Fitch Affs Anchorage, AK's Water Revs at 'AA'; Outlook Stable
SAN FRANCISCO--(BUSINESS WIRE)--Fitch Ratings affirms the 'AA' rating on the following Municipality of Anchorage, Alaska debt:
--$130.7 million water revenue bonds.
The Rating Outlook is Stable.
The bonds are secured by a first lien on net water revenues before the utility's payment in lieu of taxes (PILOT).
KEY RATING DRIVERS
STRONG SERVICE AREA: The utility provides water services to 95% of Anchorage, the economic center of the state of Alaska. The municipality's economy is large and growing at a healthy pace, but it is subject to booms and busts due to the state's oil and gas industries.
ABUNDANT CLEAN WATER: The utility benefits from an ample supply of clean water, giving it capacity for future growth and insulating it from the supply pressures affecting utilities in other parts of the U.S.
SOUND FINANCES: Financial performance is healthy and very predictable because of the water system's fixed rate structure. Debt service coverage averaged a strong 2.2x over the past three years, while cash averaged an adequate 199 days.
SIGNIFICANT SUBORDINATE TRANSFER: The utility makes an annual payment in-lieu of taxes to the Municipality of Anchorage. While transfers are subordinate to debt service, they move excess cash flow out of the utility, forcing the water system to rely more heavily on borrowing for capital. All-in coverage after transfers averaged an adequate 1.5x over the past three years.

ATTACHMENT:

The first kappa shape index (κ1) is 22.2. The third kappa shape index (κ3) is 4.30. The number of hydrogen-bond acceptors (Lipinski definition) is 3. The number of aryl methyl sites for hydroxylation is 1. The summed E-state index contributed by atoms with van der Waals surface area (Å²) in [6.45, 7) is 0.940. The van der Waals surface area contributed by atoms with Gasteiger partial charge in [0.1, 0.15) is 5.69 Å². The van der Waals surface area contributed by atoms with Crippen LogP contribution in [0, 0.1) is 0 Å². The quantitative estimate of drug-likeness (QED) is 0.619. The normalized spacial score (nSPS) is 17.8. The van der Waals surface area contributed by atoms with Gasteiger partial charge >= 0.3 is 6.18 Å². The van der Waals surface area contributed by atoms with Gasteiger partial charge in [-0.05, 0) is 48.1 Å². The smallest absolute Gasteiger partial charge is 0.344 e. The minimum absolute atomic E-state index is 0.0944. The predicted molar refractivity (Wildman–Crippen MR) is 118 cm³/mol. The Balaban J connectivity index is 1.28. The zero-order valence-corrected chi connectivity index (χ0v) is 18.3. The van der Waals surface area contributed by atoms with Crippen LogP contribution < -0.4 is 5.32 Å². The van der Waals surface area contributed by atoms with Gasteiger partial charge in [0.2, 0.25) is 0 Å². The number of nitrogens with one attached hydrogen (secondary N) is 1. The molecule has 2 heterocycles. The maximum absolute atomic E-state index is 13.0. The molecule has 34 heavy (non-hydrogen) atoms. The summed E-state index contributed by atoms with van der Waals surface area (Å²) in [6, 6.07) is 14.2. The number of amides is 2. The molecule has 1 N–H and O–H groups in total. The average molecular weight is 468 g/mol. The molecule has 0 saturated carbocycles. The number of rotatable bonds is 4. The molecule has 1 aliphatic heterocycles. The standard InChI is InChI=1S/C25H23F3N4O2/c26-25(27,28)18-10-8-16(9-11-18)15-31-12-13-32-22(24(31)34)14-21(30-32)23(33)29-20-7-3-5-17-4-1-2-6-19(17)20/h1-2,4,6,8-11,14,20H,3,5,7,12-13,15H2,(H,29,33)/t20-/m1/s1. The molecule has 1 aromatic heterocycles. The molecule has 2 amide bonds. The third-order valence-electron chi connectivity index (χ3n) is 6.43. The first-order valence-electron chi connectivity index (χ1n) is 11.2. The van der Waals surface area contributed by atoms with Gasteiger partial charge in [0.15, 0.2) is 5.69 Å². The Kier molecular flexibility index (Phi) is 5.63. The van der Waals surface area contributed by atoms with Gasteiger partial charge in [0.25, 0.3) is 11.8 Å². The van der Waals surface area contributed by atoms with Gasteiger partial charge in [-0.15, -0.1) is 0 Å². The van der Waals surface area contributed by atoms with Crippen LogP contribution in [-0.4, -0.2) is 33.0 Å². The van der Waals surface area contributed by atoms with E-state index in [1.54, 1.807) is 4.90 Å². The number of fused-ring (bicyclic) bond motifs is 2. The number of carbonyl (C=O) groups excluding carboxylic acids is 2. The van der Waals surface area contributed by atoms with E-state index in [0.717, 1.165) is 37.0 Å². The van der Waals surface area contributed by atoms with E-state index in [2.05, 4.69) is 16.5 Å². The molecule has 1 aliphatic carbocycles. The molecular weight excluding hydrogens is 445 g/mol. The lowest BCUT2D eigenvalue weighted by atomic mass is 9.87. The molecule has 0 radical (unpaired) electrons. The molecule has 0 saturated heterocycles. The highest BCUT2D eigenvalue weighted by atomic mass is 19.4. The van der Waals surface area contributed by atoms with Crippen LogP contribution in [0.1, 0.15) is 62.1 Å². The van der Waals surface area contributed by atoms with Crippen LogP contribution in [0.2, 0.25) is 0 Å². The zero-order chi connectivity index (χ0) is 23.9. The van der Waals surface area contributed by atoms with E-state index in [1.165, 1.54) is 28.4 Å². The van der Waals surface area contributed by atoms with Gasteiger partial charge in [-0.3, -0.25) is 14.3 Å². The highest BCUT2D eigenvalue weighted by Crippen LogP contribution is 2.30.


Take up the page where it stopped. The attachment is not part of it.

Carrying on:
HIGH DEBT: Debt levels are roughly double the median for rated utilities and continue to rise, given the utility's plan to invest heavily in its aging infrastructure and practice of funding most capital spending through borrowing.
REGULATED RATES: The utility's rate flexibility is reduced by a cumbersome rate-setting process that requires approval from the Regulatory Commission of Alaska (RCA); however, recent rate cases have been uncontested, suggesting an easing in this pressure.
SENSITIVE TO DEBT, LIQUIDITY: The rating could come under downward pressure if financial metrics, particularly liquidity measures, deteriorate or the utility's debt burden increases beyond the levels currently forecast. The Stable Outlook suggests this is unlikely to occur over the next two years.
The utility is the monopoly provider of essential water services to about 95% of Anchorage with 55,400 accounts and an estimated service area population of about 284,000.
STRONG SERVICE AREA AND SUPPLY POSITION
Anchorage (general obligation bonds rated 'AA+' with a Stable Outlook by Fitch) is the economic center of Alaska with about 40% of the state's population. The municipality's economy produces about 55% of the state's economic output and outperformed the nation during the recent economic downturn. The economy remains concentrated in the oil and gas sector, somewhat offsetting strong recent performance due to the lack of breadth in the economic base. Median household income is solid at 143% of the national level and 109% of the state median. The unemployment rate is quite low by national standards, having averaged just 5% over the past 12 months.
The customer base is about two-thirds residential and growing gradually. Customer concentration is not a significant concern with the top 10 ratepayers providing just 5.7% of revenues.
One of the utility's key strengths is a large supply of clean water drawn from watersheds in the protected wilderness areas. The strong supply position insulates the utility from the water shortages that periodically reduce financial performance in more arid regions and allows a fixed fee structure that provides extraordinary revenue stability.